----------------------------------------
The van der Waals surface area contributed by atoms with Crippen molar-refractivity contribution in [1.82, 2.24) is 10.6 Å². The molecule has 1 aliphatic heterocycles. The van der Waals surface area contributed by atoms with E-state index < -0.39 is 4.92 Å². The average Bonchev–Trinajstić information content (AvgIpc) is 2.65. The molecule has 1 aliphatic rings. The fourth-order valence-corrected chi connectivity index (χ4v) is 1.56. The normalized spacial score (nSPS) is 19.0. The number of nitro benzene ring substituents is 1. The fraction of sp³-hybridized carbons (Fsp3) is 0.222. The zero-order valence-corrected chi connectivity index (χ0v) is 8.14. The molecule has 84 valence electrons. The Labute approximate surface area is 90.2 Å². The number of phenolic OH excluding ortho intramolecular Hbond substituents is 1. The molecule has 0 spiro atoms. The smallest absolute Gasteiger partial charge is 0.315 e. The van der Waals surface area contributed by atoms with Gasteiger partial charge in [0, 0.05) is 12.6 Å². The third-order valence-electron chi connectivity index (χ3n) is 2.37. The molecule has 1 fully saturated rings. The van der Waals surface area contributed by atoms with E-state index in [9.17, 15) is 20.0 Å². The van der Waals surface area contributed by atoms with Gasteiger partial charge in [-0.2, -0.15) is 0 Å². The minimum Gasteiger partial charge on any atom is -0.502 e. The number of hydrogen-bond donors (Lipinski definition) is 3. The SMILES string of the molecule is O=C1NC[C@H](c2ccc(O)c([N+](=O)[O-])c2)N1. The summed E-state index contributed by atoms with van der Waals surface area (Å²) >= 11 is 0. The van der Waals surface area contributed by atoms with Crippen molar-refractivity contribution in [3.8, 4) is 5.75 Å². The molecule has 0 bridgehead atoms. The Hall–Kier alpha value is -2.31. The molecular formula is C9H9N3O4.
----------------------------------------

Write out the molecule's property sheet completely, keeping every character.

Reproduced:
The van der Waals surface area contributed by atoms with Crippen molar-refractivity contribution in [1.82, 2.24) is 10.6 Å². The molecule has 1 aliphatic heterocycles. The van der Waals surface area contributed by atoms with E-state index < -0.39 is 4.92 Å². The average Bonchev–Trinajstić information content (AvgIpc) is 2.65. The molecule has 1 aliphatic rings. The fourth-order valence-corrected chi connectivity index (χ4v) is 1.56. The normalized spacial score (nSPS) is 19.0. The number of nitro benzene ring substituents is 1. The fraction of sp³-hybridized carbons (Fsp3) is 0.222. The zero-order valence-corrected chi connectivity index (χ0v) is 8.14. The molecule has 84 valence electrons. The Labute approximate surface area is 90.2 Å². The number of phenolic OH excluding ortho intramolecular Hbond substituents is 1. The molecule has 0 spiro atoms. The smallest absolute Gasteiger partial charge is 0.315 e. The van der Waals surface area contributed by atoms with Gasteiger partial charge in [0, 0.05) is 12.6 Å². The third-order valence-electron chi connectivity index (χ3n) is 2.37. The molecule has 1 fully saturated rings. The van der Waals surface area contributed by atoms with E-state index in [9.17, 15) is 20.0 Å². The van der Waals surface area contributed by atoms with Gasteiger partial charge in [-0.2, -0.15) is 0 Å². The minimum Gasteiger partial charge on any atom is -0.502 e. The number of hydrogen-bond donors (Lipinski definition) is 3. The SMILES string of the molecule is O=C1NC[C@H](c2ccc(O)c([N+](=O)[O-])c2)N1. The summed E-state index contributed by atoms with van der Waals surface area (Å²) >= 11 is 0. The van der Waals surface area contributed by atoms with Crippen molar-refractivity contribution in [3.8, 4) is 5.75 Å². The molecule has 0 bridgehead atoms. The Hall–Kier alpha value is -2.31. The molecular formula is C9H9N3O4.